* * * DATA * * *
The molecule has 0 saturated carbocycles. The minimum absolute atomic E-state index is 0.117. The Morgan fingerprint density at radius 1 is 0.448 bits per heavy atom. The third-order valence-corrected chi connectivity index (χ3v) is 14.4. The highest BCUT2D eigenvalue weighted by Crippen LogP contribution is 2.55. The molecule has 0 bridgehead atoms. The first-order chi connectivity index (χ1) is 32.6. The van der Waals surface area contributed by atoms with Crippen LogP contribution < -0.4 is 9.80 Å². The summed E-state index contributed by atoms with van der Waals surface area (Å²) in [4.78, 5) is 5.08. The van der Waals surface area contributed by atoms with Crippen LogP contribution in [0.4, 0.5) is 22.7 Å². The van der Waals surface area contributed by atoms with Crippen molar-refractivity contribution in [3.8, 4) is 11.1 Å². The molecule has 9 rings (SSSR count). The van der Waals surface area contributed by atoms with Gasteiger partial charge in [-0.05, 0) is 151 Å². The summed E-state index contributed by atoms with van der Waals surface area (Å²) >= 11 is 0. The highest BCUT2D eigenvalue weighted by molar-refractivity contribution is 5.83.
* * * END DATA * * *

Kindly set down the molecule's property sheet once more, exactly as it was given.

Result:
The molecule has 0 saturated carbocycles. The minimum absolute atomic E-state index is 0.117. The Morgan fingerprint density at radius 1 is 0.448 bits per heavy atom. The third-order valence-corrected chi connectivity index (χ3v) is 14.4. The highest BCUT2D eigenvalue weighted by Crippen LogP contribution is 2.55. The molecule has 0 bridgehead atoms. The first-order chi connectivity index (χ1) is 32.6. The van der Waals surface area contributed by atoms with Crippen LogP contribution < -0.4 is 9.80 Å². The summed E-state index contributed by atoms with van der Waals surface area (Å²) in [4.78, 5) is 5.08. The van der Waals surface area contributed by atoms with Crippen LogP contribution in [0.4, 0.5) is 22.7 Å². The van der Waals surface area contributed by atoms with Crippen molar-refractivity contribution in [3.8, 4) is 11.1 Å². The molecule has 9 rings (SSSR count). The van der Waals surface area contributed by atoms with Gasteiger partial charge in [-0.05, 0) is 151 Å². The summed E-state index contributed by atoms with van der Waals surface area (Å²) >= 11 is 0. The highest BCUT2D eigenvalue weighted by molar-refractivity contribution is 5.83.